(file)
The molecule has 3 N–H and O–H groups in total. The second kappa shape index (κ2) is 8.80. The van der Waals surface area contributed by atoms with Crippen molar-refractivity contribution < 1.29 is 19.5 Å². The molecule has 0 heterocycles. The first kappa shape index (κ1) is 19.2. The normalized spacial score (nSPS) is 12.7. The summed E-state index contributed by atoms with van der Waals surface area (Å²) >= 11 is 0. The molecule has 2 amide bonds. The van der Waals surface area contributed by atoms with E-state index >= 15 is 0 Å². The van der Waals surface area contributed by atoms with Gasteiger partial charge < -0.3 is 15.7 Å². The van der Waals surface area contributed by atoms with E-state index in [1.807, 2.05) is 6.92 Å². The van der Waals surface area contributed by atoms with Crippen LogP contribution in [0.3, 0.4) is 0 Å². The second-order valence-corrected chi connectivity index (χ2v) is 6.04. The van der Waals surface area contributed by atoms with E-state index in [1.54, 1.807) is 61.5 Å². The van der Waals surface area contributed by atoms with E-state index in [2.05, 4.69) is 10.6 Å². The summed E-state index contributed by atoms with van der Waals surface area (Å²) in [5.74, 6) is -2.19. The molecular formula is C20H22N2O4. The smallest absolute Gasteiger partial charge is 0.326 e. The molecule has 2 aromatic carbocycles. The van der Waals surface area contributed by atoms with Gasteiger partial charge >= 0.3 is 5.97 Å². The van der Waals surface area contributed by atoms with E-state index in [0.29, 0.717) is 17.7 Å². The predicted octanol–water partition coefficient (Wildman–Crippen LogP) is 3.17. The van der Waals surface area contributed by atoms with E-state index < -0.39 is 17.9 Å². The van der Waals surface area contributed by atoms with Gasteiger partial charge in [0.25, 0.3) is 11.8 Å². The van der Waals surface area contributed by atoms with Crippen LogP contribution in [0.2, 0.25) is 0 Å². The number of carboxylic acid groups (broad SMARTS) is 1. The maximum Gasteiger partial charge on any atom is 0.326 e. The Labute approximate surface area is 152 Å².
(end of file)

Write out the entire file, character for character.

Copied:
The molecule has 3 N–H and O–H groups in total. The second kappa shape index (κ2) is 8.80. The van der Waals surface area contributed by atoms with Crippen molar-refractivity contribution < 1.29 is 19.5 Å². The molecule has 0 heterocycles. The first kappa shape index (κ1) is 19.2. The normalized spacial score (nSPS) is 12.7. The summed E-state index contributed by atoms with van der Waals surface area (Å²) >= 11 is 0. The molecule has 2 amide bonds. The van der Waals surface area contributed by atoms with E-state index >= 15 is 0 Å². The van der Waals surface area contributed by atoms with Gasteiger partial charge < -0.3 is 15.7 Å². The van der Waals surface area contributed by atoms with E-state index in [1.807, 2.05) is 6.92 Å². The van der Waals surface area contributed by atoms with Crippen LogP contribution in [0.3, 0.4) is 0 Å². The second-order valence-corrected chi connectivity index (χ2v) is 6.04. The van der Waals surface area contributed by atoms with E-state index in [1.54, 1.807) is 61.5 Å². The van der Waals surface area contributed by atoms with E-state index in [2.05, 4.69) is 10.6 Å². The summed E-state index contributed by atoms with van der Waals surface area (Å²) in [5.74, 6) is -2.19. The molecular formula is C20H22N2O4. The smallest absolute Gasteiger partial charge is 0.326 e. The molecule has 2 aromatic carbocycles. The van der Waals surface area contributed by atoms with Gasteiger partial charge >= 0.3 is 5.97 Å². The van der Waals surface area contributed by atoms with E-state index in [0.29, 0.717) is 17.7 Å². The predicted octanol–water partition coefficient (Wildman–Crippen LogP) is 3.17. The van der Waals surface area contributed by atoms with E-state index < -0.39 is 17.9 Å². The van der Waals surface area contributed by atoms with Gasteiger partial charge in [0.25, 0.3) is 11.8 Å². The van der Waals surface area contributed by atoms with Crippen LogP contribution in [0.2, 0.25) is 0 Å². The number of carboxylic acid groups (broad SMARTS) is 1. The maximum Gasteiger partial charge on any atom is 0.326 e. The Labute approximate surface area is 152 Å².